I normally have 12 trainees a year. We don't have a staffroom so there's nowhere to discuss other staff - but trainees are treated as staff in my school, so we wouldn't seek to avoid you.
That said, I wouldn't expect colleagues to talk about other staff in public anyway!

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cantkeepawayforever · 21/03/2021 16:20

You have a staffroom? That staff still meet in??

I am in a not overly large primary school, though the buildings are sprawling and each classroom has a door to outside, which is our principal point of access and departure. Staff coffee / tea-making facilities have been dispersed away from the staffroom due to the pandemic. Each class is a bubble, though there is (strictly limited, work-related, mask wearing) contact between the staff in the same year group. All timetables, breaks, arrivals and departures are staggered.

There are really quite a lot of members of permanent staff that I haven't seen or spoken to since we went into lockdown last March. Let alone trainees. Work is lonely at the moment, for good reason.

As a result, I do find your wish to be 'part of the team' / fully included / have a specific type of conversation really quite odd.

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fluffyslipper1 · 21/03/2021 16:30

@cantkeepawayforever

You have a staffroom? That staff still meet in??

I am in a not overly large primary school, though the buildings are sprawling and each classroom has a door to outside, which is our principal point of access and departure. Staff coffee / tea-making facilities have been dispersed away from the staffroom due to the pandemic. Each class is a bubble, though there is (strictly limited, work-related, mask wearing) contact between the staff in the same year group. All timetables, breaks, arrivals and departures are staggered.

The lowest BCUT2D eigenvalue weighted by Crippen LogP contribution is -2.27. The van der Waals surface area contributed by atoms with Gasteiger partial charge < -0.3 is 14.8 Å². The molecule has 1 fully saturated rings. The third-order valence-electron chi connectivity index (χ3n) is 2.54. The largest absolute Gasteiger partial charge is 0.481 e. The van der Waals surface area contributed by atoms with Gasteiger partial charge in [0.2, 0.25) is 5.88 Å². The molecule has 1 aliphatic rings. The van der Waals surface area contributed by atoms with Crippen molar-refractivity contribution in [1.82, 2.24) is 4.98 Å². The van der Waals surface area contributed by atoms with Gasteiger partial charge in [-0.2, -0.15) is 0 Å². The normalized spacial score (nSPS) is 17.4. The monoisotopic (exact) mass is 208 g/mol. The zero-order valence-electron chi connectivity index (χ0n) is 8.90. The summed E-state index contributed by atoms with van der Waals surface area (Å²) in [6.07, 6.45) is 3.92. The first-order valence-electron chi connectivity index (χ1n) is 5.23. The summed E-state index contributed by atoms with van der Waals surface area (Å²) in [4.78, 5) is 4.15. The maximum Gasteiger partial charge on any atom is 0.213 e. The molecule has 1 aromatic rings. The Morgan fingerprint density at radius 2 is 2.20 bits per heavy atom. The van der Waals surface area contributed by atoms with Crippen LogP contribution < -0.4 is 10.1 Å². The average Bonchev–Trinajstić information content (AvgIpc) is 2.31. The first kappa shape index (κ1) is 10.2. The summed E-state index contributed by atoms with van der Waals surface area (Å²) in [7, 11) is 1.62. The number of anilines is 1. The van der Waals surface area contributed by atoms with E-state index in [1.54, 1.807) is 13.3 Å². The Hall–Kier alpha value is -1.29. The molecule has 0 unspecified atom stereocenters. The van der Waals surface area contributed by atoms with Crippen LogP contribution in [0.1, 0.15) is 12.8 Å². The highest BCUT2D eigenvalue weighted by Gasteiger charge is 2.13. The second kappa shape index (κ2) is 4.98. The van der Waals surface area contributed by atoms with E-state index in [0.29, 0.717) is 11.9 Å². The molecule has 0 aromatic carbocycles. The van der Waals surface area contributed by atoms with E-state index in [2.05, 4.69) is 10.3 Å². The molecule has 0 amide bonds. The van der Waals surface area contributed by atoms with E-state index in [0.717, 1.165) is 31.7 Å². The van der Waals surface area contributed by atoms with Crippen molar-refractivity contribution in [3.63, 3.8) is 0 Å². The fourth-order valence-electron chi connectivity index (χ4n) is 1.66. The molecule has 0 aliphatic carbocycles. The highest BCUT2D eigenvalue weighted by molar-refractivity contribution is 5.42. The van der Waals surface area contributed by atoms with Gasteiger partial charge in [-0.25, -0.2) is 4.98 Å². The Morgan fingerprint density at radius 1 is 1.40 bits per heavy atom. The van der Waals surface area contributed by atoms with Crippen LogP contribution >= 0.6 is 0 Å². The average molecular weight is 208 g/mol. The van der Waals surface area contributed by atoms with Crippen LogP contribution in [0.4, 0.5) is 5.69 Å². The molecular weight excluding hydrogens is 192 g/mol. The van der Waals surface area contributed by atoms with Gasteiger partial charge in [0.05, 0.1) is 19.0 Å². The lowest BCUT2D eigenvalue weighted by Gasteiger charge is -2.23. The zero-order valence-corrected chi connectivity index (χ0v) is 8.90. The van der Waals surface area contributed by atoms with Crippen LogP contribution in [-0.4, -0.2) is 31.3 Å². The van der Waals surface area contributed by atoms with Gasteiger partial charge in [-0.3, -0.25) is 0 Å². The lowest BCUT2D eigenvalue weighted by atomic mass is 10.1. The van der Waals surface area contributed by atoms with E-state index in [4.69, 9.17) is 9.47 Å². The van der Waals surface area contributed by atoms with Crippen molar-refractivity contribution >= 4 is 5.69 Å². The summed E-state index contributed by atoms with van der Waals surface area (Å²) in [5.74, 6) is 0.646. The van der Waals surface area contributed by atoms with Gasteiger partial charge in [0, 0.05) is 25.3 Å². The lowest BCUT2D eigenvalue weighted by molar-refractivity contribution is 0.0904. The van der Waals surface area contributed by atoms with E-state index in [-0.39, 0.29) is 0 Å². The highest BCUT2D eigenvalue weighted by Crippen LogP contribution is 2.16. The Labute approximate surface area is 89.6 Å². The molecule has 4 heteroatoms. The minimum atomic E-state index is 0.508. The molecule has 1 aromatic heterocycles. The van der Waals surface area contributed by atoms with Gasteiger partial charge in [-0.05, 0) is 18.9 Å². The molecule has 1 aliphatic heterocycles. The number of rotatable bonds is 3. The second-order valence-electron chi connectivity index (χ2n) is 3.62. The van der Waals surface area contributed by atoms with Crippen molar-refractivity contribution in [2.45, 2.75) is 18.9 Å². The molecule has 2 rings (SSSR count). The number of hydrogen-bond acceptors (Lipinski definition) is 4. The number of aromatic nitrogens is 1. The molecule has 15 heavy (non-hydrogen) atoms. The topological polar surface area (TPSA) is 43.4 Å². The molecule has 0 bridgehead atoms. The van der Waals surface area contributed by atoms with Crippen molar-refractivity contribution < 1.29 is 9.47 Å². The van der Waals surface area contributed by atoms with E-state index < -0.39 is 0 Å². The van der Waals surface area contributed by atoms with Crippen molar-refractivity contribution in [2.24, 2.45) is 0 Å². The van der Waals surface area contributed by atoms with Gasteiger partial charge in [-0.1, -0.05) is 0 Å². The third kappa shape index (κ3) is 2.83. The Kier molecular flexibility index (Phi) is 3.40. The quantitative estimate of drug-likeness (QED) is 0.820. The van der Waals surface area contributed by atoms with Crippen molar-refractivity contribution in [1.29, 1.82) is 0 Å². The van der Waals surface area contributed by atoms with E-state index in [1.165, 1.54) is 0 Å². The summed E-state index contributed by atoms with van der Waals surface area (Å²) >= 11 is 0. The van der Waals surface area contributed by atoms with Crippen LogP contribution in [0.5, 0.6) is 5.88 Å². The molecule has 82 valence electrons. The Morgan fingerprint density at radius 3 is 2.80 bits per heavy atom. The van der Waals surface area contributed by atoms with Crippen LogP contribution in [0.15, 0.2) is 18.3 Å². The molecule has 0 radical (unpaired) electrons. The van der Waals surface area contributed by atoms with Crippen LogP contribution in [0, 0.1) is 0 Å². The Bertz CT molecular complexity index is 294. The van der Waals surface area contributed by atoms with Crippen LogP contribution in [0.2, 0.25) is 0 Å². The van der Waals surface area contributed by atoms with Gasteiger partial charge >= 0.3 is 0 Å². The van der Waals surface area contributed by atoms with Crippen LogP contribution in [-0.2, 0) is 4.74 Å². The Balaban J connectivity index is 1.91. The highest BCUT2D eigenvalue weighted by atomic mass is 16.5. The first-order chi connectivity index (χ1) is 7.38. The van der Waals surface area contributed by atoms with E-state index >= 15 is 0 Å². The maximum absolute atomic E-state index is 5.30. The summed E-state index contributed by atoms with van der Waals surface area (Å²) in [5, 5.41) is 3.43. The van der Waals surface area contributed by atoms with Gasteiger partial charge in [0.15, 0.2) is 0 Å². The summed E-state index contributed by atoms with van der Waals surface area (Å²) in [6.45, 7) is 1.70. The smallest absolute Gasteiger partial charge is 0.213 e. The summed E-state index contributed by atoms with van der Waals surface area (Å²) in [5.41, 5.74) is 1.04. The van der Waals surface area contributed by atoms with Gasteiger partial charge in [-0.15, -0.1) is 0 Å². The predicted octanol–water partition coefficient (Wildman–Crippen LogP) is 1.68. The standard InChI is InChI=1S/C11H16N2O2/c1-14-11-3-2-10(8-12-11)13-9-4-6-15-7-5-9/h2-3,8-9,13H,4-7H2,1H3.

There are really quite a lot of members of permanent staff that I haven't seen or spoken to since we went into lockdown last March. Let alone trainees. Work is lonely at the moment, for good reason.

As a result, I do find your wish to be 'part of the team' / fully included / have a specific type of conversation really quite odd.

Yeah I mean being in a busy London school staff are meeting on staff room and there's limited distancing
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cantkeepawayforever · 21/03/2021 17:27

Then you have much bigger problems than whether people are sociable. Their Covid risk assessment needs some serious scrutiny compared with the school guidance.

I don't know ANY schools where staffrooms are open. Generally staff are spending any time not with children still in classrooms. Or outside. Or in their cars. Or, at the riskiest, dispersed in very small groups in specific rooms, well-ventilated and with maximum numbers applied for distancing purposes.

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cantkeepawayforever · 21/03/2021 17:28

[I live with Mr Covid for a very large, busy secondary age setting. No staffrooms are open]

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fluffyslipper1 · 21/03/2021 18:08

@cantkeepawayforever

Then you have much bigger problems than whether people are sociable. Their Covid risk assessment needs some serious scrutiny compared with the school guidance.

I don't know ANY schools where staffrooms are open. Generally staff are spending any time not with children still in classrooms. Or outside. Or in their cars. Or, at the riskiest, dispersed in very small groups in specific rooms, well-ventilated and with maximum numbers applied for distancing purposes.

Oh trust me I know. It's unsafe as f*. I genuinely think that no one really cares though. I care and keep a mask on all day and I eat when I'm in my teaching room